Gospel on the Mound:

Our National Pastime and the Culture of Religion

Brian Reich
Religion W4540 (Bender)
December 10, 2001

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This paper explores one aspect the relationship between religion and popular culture: baseball as a civil religion. In approaching this paper, I tried to combine an analytical study of religion with a structural investigation of sports and its role in American popular culture. This was no easy task.

To establish a foundation for my analysis, I sought to define religion, civil religion, and sacred space. Since no single definition is universally accepted it was important to include the perspectives of a wide range of theologians and sociologists. To help me communicate the essence of the game of baseball, I reviewed the vast collection of commentary about the game. I drew from the works of columnists like Thomas Boswell and George Will, novelists W.P. Kinsella and Roger Angell, as well as the newspaper reports, sports columnists, television highlights and other day-to-day coverage of baseball happenings.

Perhaps the most importantly, I was able to find a small, but significant collection of materials that specifically address the close bond between religion and sports. I poured through dozens of books including "God in the Stadium" by Robert Higgs, "Pray Ball," by Rabbi James Gordon, and the Joy of Sports by Michael Novak, all of which included valuable analysis of the shared language and imagery between baseball and religion. I swapped email messages with Clifford Putney, who studies the concept of Muscular Christianity and the effects of the Protestant ethic on sports, and Stuart Schimler from the Baseball Historical Society; they helped me make the historical links between sports and religion. And, Professors Joseph Price and Peter Carino, who have written extensively on the relationship between baseball and religion, provided their various writings to me and recommended other resources and contacts.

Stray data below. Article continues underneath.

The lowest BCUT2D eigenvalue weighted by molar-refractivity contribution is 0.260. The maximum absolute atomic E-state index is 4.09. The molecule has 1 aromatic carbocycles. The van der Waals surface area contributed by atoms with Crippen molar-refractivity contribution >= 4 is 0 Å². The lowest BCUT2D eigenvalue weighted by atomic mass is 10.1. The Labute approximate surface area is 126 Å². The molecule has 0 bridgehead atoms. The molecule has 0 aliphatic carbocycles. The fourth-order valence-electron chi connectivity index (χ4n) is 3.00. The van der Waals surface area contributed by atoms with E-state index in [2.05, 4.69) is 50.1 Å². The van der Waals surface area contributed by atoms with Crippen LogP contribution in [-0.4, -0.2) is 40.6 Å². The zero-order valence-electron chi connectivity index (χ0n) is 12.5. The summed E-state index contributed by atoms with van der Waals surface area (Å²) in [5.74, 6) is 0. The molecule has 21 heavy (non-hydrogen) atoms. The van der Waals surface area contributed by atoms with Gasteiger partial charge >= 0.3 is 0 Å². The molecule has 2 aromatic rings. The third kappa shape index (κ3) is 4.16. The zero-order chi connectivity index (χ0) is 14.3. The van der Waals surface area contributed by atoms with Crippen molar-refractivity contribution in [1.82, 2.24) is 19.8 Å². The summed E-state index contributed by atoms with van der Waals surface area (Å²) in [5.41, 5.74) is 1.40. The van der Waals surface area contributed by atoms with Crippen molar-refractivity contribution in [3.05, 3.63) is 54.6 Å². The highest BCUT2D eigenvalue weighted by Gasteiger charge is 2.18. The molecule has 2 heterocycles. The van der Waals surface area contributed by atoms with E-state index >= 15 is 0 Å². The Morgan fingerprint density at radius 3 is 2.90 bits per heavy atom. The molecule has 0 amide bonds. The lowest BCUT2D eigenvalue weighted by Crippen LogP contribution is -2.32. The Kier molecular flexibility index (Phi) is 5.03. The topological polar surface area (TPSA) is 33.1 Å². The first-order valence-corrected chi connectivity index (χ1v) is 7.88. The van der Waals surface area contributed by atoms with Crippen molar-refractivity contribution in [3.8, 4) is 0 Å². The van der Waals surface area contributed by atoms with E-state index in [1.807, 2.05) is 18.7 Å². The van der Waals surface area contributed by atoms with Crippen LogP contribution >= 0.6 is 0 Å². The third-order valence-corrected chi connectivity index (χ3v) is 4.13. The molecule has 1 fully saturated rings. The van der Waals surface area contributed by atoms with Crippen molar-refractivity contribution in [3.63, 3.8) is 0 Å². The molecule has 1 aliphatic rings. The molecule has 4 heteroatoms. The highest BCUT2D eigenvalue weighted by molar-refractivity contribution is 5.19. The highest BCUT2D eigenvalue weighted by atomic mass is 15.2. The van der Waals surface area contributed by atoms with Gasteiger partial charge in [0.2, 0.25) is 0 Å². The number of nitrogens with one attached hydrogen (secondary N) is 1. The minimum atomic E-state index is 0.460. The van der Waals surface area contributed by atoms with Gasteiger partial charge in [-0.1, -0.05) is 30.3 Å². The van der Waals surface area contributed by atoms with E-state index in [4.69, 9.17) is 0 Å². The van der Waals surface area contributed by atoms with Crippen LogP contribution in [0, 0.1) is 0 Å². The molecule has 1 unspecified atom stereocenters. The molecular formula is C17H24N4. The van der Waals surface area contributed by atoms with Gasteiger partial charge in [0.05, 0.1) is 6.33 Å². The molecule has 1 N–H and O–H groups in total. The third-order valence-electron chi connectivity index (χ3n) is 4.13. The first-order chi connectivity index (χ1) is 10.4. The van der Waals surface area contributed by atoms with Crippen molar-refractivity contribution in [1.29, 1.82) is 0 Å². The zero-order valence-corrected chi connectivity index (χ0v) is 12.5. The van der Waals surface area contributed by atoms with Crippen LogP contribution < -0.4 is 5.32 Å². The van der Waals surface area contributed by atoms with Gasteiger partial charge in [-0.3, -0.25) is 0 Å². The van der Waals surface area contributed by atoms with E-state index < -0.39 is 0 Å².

Finally, to help me frame this discussion, I poured through the vast library of popular culture references to this discussion including the movies Bull Durham and Field of Dreams and the memoirs of historian and long-time baseball fan Doris Kearns Goodwin and former Major League Baseball Commissioner A. Bartlett Giamatti. And of course, there was my own love of baseball and personal experiences studying the game. To some extent, the research for this project began on June 20, 1997, when I embarked on The Great American Baseball Trip -- a nationwide driving tour, during which I attended a game at each Major League Baseball stadium. Throughout my trip, I examined the state of baseball and its relationship with the fans. I watched games from the stands, met with representatives from each team's front office, talked with members of the media, and looked for player insights on the National Pastime. I even ate a pretzel from every stadium and reported on its quality. The website where I chronicled my trip is still active at http://www.stadiummouse.com

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